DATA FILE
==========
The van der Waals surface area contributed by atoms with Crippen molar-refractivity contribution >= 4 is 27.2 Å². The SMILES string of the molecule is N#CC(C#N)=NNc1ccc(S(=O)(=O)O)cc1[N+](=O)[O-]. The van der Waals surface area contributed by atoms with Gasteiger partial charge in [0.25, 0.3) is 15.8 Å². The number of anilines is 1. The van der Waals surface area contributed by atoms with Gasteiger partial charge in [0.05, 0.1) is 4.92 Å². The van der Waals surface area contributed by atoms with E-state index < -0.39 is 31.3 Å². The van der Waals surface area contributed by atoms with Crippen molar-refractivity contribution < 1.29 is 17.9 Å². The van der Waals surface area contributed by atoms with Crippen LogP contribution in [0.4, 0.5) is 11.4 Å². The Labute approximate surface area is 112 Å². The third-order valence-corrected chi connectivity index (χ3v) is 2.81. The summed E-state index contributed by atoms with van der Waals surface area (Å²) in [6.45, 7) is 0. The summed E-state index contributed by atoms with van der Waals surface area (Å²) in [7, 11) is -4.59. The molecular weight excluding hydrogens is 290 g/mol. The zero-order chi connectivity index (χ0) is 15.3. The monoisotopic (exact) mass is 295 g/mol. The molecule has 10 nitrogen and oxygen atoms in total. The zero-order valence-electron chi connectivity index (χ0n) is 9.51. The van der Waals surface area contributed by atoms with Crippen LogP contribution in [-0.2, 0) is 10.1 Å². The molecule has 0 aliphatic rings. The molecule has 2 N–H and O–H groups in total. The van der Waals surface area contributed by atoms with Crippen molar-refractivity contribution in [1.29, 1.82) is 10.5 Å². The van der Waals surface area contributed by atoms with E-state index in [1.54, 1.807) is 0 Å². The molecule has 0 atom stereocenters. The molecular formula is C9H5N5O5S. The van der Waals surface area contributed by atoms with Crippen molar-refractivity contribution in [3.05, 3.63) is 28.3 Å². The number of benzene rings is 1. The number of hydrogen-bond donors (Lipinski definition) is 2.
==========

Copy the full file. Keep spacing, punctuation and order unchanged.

The van der Waals surface area contributed by atoms with Crippen molar-refractivity contribution >= 4 is 27.2 Å². The SMILES string of the molecule is N#CC(C#N)=NNc1ccc(S(=O)(=O)O)cc1[N+](=O)[O-]. The van der Waals surface area contributed by atoms with Gasteiger partial charge in [0.25, 0.3) is 15.8 Å². The number of anilines is 1. The van der Waals surface area contributed by atoms with Gasteiger partial charge in [0.05, 0.1) is 4.92 Å². The van der Waals surface area contributed by atoms with E-state index < -0.39 is 31.3 Å². The van der Waals surface area contributed by atoms with Crippen molar-refractivity contribution < 1.29 is 17.9 Å². The van der Waals surface area contributed by atoms with Crippen LogP contribution in [0.4, 0.5) is 11.4 Å². The Labute approximate surface area is 112 Å². The third-order valence-corrected chi connectivity index (χ3v) is 2.81. The summed E-state index contributed by atoms with van der Waals surface area (Å²) in [6.45, 7) is 0. The summed E-state index contributed by atoms with van der Waals surface area (Å²) in [7, 11) is -4.59. The molecular weight excluding hydrogens is 290 g/mol. The zero-order chi connectivity index (χ0) is 15.3. The monoisotopic (exact) mass is 295 g/mol. The molecule has 10 nitrogen and oxygen atoms in total. The zero-order valence-electron chi connectivity index (χ0n) is 9.51. The van der Waals surface area contributed by atoms with Crippen LogP contribution in [-0.2, 0) is 10.1 Å². The molecule has 0 aliphatic rings. The molecule has 2 N–H and O–H groups in total. The van der Waals surface area contributed by atoms with Crippen molar-refractivity contribution in [1.29, 1.82) is 10.5 Å². The van der Waals surface area contributed by atoms with E-state index in [1.54, 1.807) is 0 Å². The molecule has 0 atom stereocenters. The molecular formula is C9H5N5O5S. The van der Waals surface area contributed by atoms with Crippen molar-refractivity contribution in [3.05, 3.63) is 28.3 Å². The number of benzene rings is 1. The number of hydrogen-bond donors (Lipinski definition) is 2.